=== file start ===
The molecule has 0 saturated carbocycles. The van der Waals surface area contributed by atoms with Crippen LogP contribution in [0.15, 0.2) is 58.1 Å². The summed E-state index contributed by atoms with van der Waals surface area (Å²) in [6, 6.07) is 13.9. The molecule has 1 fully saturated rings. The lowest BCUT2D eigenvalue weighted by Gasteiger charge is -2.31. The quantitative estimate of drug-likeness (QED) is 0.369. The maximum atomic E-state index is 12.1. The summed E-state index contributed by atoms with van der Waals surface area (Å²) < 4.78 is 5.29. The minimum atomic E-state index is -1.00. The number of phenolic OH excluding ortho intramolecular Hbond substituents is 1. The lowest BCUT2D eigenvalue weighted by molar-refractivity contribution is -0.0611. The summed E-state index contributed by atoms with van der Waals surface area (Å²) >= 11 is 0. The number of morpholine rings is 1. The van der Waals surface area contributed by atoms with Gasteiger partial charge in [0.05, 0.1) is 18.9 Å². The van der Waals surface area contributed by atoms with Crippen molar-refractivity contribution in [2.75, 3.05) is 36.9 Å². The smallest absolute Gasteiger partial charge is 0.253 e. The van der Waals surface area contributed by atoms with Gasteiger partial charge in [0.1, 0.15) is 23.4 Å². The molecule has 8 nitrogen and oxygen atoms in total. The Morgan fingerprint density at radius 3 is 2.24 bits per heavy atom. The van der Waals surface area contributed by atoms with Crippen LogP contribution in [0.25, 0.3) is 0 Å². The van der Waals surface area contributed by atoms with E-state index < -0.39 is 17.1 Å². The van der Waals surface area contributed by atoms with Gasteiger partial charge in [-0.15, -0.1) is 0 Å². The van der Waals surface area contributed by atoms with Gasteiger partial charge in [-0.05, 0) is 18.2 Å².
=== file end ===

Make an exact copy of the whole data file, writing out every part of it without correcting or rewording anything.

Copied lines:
The molecule has 0 saturated carbocycles. The van der Waals surface area contributed by atoms with Crippen LogP contribution in [0.15, 0.2) is 58.1 Å². The summed E-state index contributed by atoms with van der Waals surface area (Å²) in [6, 6.07) is 13.9. The molecule has 1 fully saturated rings. The lowest BCUT2D eigenvalue weighted by Gasteiger charge is -2.31. The quantitative estimate of drug-likeness (QED) is 0.369. The maximum atomic E-state index is 12.1. The summed E-state index contributed by atoms with van der Waals surface area (Å²) < 4.78 is 5.29. The minimum atomic E-state index is -1.00. The number of phenolic OH excluding ortho intramolecular Hbond substituents is 1. The lowest BCUT2D eigenvalue weighted by molar-refractivity contribution is -0.0611. The summed E-state index contributed by atoms with van der Waals surface area (Å²) >= 11 is 0. The number of morpholine rings is 1. The van der Waals surface area contributed by atoms with Gasteiger partial charge in [0.05, 0.1) is 18.9 Å². The van der Waals surface area contributed by atoms with Crippen molar-refractivity contribution in [2.75, 3.05) is 36.9 Å². The smallest absolute Gasteiger partial charge is 0.253 e. The van der Waals surface area contributed by atoms with Gasteiger partial charge in [0.1, 0.15) is 23.4 Å². The molecule has 8 nitrogen and oxygen atoms in total. The Morgan fingerprint density at radius 3 is 2.24 bits per heavy atom. The van der Waals surface area contributed by atoms with Crippen LogP contribution in [0.25, 0.3) is 0 Å². The van der Waals surface area contributed by atoms with E-state index < -0.39 is 17.1 Å². The van der Waals surface area contributed by atoms with Gasteiger partial charge in [-0.15, -0.1) is 0 Å². The van der Waals surface area contributed by atoms with Gasteiger partial charge in [-0.05, 0) is 18.2 Å².